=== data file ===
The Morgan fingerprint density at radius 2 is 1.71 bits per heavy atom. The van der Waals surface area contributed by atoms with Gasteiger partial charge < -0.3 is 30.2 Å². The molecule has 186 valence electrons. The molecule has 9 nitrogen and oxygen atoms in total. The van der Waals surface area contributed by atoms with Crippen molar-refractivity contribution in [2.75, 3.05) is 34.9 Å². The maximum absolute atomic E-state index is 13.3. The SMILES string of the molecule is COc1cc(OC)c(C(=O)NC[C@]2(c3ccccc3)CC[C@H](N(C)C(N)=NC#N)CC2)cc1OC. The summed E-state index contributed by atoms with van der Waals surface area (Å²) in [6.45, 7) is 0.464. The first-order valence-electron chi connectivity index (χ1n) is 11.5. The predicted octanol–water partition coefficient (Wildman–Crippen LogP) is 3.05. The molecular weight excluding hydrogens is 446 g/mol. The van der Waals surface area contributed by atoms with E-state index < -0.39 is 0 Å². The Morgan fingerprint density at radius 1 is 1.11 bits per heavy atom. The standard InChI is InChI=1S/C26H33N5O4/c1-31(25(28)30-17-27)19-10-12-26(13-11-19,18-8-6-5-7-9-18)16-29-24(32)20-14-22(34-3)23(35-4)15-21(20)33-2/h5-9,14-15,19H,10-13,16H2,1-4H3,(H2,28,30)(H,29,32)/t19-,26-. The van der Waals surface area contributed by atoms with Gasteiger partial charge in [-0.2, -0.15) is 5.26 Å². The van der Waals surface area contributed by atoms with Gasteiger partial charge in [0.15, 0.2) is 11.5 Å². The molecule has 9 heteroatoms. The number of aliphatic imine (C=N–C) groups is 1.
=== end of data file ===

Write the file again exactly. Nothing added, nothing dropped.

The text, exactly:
The Morgan fingerprint density at radius 2 is 1.71 bits per heavy atom. The van der Waals surface area contributed by atoms with Gasteiger partial charge < -0.3 is 30.2 Å². The molecule has 186 valence electrons. The molecule has 9 nitrogen and oxygen atoms in total. The van der Waals surface area contributed by atoms with Crippen molar-refractivity contribution in [2.75, 3.05) is 34.9 Å². The maximum absolute atomic E-state index is 13.3. The SMILES string of the molecule is COc1cc(OC)c(C(=O)NC[C@]2(c3ccccc3)CC[C@H](N(C)C(N)=NC#N)CC2)cc1OC. The summed E-state index contributed by atoms with van der Waals surface area (Å²) in [6.45, 7) is 0.464. The first-order valence-electron chi connectivity index (χ1n) is 11.5. The predicted octanol–water partition coefficient (Wildman–Crippen LogP) is 3.05. The molecular weight excluding hydrogens is 446 g/mol. The van der Waals surface area contributed by atoms with E-state index < -0.39 is 0 Å². The Morgan fingerprint density at radius 1 is 1.11 bits per heavy atom. The standard InChI is InChI=1S/C26H33N5O4/c1-31(25(28)30-17-27)19-10-12-26(13-11-19,18-8-6-5-7-9-18)16-29-24(32)20-14-22(34-3)23(35-4)15-21(20)33-2/h5-9,14-15,19H,10-13,16H2,1-4H3,(H2,28,30)(H,29,32)/t19-,26-. The van der Waals surface area contributed by atoms with Gasteiger partial charge in [-0.2, -0.15) is 5.26 Å². The van der Waals surface area contributed by atoms with Gasteiger partial charge in [0.15, 0.2) is 11.5 Å². The molecule has 9 heteroatoms. The number of aliphatic imine (C=N–C) groups is 1.